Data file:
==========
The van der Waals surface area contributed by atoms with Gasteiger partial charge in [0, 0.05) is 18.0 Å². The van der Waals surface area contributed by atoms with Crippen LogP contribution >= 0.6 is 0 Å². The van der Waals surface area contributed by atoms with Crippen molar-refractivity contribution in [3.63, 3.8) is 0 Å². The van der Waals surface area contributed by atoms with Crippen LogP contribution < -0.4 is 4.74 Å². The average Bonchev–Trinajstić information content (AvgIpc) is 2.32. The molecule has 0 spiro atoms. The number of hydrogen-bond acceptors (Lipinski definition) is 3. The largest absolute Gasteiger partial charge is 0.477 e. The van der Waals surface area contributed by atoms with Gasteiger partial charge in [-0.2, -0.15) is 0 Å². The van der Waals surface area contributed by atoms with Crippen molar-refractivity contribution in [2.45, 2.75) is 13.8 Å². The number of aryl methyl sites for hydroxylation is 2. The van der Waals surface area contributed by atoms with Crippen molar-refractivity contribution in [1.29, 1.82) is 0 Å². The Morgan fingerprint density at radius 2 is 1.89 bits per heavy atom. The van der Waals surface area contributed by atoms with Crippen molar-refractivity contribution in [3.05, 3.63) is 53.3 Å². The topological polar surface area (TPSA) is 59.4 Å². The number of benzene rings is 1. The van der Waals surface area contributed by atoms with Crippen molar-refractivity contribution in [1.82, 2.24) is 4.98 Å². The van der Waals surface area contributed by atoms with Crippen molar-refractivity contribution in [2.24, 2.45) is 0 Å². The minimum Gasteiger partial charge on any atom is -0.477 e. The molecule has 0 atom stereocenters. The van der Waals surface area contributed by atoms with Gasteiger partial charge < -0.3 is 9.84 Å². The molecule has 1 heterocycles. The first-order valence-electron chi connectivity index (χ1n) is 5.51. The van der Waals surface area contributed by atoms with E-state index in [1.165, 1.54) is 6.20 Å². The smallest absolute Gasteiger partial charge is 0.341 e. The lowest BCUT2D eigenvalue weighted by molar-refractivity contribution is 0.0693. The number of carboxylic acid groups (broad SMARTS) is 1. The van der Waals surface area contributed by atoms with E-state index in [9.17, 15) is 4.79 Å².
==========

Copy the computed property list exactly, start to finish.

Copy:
The van der Waals surface area contributed by atoms with Gasteiger partial charge in [0, 0.05) is 18.0 Å². The van der Waals surface area contributed by atoms with Crippen LogP contribution >= 0.6 is 0 Å². The van der Waals surface area contributed by atoms with Crippen molar-refractivity contribution in [3.63, 3.8) is 0 Å². The van der Waals surface area contributed by atoms with Crippen LogP contribution < -0.4 is 4.74 Å². The average Bonchev–Trinajstić information content (AvgIpc) is 2.32. The molecule has 0 spiro atoms. The number of hydrogen-bond acceptors (Lipinski definition) is 3. The largest absolute Gasteiger partial charge is 0.477 e. The van der Waals surface area contributed by atoms with Gasteiger partial charge in [-0.2, -0.15) is 0 Å². The van der Waals surface area contributed by atoms with Crippen molar-refractivity contribution in [2.45, 2.75) is 13.8 Å². The number of aryl methyl sites for hydroxylation is 2. The van der Waals surface area contributed by atoms with Crippen molar-refractivity contribution in [1.29, 1.82) is 0 Å². The Morgan fingerprint density at radius 2 is 1.89 bits per heavy atom. The van der Waals surface area contributed by atoms with Crippen molar-refractivity contribution in [3.05, 3.63) is 53.3 Å². The topological polar surface area (TPSA) is 59.4 Å². The number of benzene rings is 1. The van der Waals surface area contributed by atoms with Crippen molar-refractivity contribution in [1.82, 2.24) is 4.98 Å². The van der Waals surface area contributed by atoms with Crippen molar-refractivity contribution in [2.24, 2.45) is 0 Å². The minimum Gasteiger partial charge on any atom is -0.477 e. The molecule has 0 atom stereocenters. The van der Waals surface area contributed by atoms with Gasteiger partial charge < -0.3 is 9.84 Å². The molecule has 1 heterocycles. The first-order valence-electron chi connectivity index (χ1n) is 5.51. The van der Waals surface area contributed by atoms with E-state index in [1.165, 1.54) is 6.20 Å². The smallest absolute Gasteiger partial charge is 0.341 e. The lowest BCUT2D eigenvalue weighted by molar-refractivity contribution is 0.0693. The number of carboxylic acid groups (broad SMARTS) is 1. The van der Waals surface area contributed by atoms with E-state index in [9.17, 15) is 4.79 Å².